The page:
Martin Page

(Éditions de l’Olivier, 96 pages, 2012)



Martin Page .restores to Beckett his author’s rebelliousness and his political revolt. Le Monde


Beckett's work offers an outlook on human existence that is bleak and tragic, often coupled with dark humor. Absurd, minimalist work.  We know Beckett and his writing.  Or do we? In this ingenious short novel, Martin Page combines humor and fantasy to reflect on the relationship between life and art and on the ways the canonization of great artists can obscure the key thrust of their work.

One summer in Paris, an impoverished doctoral student of anthropology is offered an unusual job: to assist the Irish poet and playwright Samuel Beckett in sorting through his archives, and mailing them to eager beneficiaries around the world. Aware of his luck, knowing that this is a once-in-a-lifetime experience, the young man decides to keep a journal. The Beckett he discovers is a mischievous, hot-chocolate-loving beekeeper with a colorful wardrobe—very different from the austere and pessimistic man known to posterity.

The first day on the job, the assistant is charged to find four large cardboard boxes, and, not least, to pick up an octopus sandwich at the Greek café. The job is completed well before the end of the initially agreed upon ten-day contract. A scrupulous Beckett, in search of a fair solution, comes up with a plan—why not fabricate some additional archival material since “archives is what they want.”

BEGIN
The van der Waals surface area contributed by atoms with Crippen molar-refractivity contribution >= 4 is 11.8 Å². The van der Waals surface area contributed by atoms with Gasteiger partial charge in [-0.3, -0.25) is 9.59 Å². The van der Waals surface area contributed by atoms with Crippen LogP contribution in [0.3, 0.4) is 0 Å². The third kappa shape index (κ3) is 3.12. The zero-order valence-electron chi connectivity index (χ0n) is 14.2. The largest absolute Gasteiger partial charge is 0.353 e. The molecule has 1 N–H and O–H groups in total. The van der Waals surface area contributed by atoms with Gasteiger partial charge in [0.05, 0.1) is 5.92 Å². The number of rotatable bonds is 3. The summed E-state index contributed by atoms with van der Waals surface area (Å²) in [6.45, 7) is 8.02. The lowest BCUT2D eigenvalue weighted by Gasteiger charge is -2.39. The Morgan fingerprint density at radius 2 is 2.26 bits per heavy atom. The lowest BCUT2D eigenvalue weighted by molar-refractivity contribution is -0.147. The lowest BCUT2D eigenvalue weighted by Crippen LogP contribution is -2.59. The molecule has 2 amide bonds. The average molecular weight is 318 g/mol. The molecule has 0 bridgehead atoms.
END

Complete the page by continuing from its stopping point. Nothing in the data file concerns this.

The two accomplices step out in the city in search of improbable objects and documents to confound and disorient future researchers. Beckett, facetiously but also mindfully, selects plastic handcuffs, language textbooks in Quechua, an X-rated movie adaptation of Romeo and Juliet, and train tickets for strange destinations. At the same time, Beckett finds himself advising from afar the idealistic director of a Swedish prison production of Waiting for Godot. The project is a resounding success but Beckett, ever realistic, has no intention of becoming a hero of good intentions. And, when a journalist compares his celebrity to a prison, he is particularly outraged on behalf those who find themselves behind actual rather than mental walls.

In Beekeeping According to Samuel Beckett, Martin Page slips deftly between fiction—the handcuffs—and reality—the Swedish prison production. He purposefully defies the views that have come to define the personality and work of Beckett. With this delightful and clever novel, he stirs the reader to rediscover Beckett’s writings beyond the iconic Waiting for Godot and Beckett’s personality beyond the clichés.


Martin Page grew up in the Paris suburbs. His first novel, How I Became Stupid (Penguin Books, 2004) was a commercial success and won the Euroregional schools’ Literature Prize, an award given by Belgian, Dutch, and German students. He has written half a dozen other novels, eight books for children and young adults, as well as essays and short stories. In 2010, Penguin Books published The Discreet Pleasures of Rejection: A Novel. Martin Page’s books have been translated into over twenty languages.